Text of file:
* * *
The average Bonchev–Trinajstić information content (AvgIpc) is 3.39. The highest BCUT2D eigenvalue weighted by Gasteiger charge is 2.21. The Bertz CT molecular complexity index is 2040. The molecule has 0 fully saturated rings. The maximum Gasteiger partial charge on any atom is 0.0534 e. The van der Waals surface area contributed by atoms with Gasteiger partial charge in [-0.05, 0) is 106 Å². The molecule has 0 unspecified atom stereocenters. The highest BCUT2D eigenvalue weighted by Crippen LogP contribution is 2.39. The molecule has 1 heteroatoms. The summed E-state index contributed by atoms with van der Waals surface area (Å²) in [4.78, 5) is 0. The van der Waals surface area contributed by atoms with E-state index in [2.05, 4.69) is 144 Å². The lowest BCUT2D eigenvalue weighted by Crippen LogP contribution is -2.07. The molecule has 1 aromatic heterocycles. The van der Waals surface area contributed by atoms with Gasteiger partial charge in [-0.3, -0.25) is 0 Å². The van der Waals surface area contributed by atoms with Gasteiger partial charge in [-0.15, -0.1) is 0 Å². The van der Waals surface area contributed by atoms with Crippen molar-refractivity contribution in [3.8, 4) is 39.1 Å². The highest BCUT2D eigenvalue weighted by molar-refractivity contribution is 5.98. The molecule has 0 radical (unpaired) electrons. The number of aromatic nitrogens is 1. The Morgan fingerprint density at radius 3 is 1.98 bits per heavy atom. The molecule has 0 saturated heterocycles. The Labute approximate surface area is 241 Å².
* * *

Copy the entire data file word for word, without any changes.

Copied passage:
The average Bonchev–Trinajstić information content (AvgIpc) is 3.39. The highest BCUT2D eigenvalue weighted by Gasteiger charge is 2.21. The Bertz CT molecular complexity index is 2040. The molecule has 0 fully saturated rings. The maximum Gasteiger partial charge on any atom is 0.0534 e. The van der Waals surface area contributed by atoms with Gasteiger partial charge in [-0.05, 0) is 106 Å². The molecule has 0 unspecified atom stereocenters. The highest BCUT2D eigenvalue weighted by Crippen LogP contribution is 2.39. The molecule has 1 heteroatoms. The summed E-state index contributed by atoms with van der Waals surface area (Å²) in [4.78, 5) is 0. The van der Waals surface area contributed by atoms with E-state index in [2.05, 4.69) is 144 Å². The lowest BCUT2D eigenvalue weighted by Crippen LogP contribution is -2.07. The molecule has 1 aromatic heterocycles. The van der Waals surface area contributed by atoms with Gasteiger partial charge in [-0.3, -0.25) is 0 Å². The van der Waals surface area contributed by atoms with Gasteiger partial charge in [-0.15, -0.1) is 0 Å². The van der Waals surface area contributed by atoms with Crippen molar-refractivity contribution in [3.8, 4) is 39.1 Å². The highest BCUT2D eigenvalue weighted by molar-refractivity contribution is 5.98. The molecule has 0 radical (unpaired) electrons. The number of aromatic nitrogens is 1. The Morgan fingerprint density at radius 3 is 1.98 bits per heavy atom. The molecule has 0 saturated heterocycles. The Labute approximate surface area is 241 Å².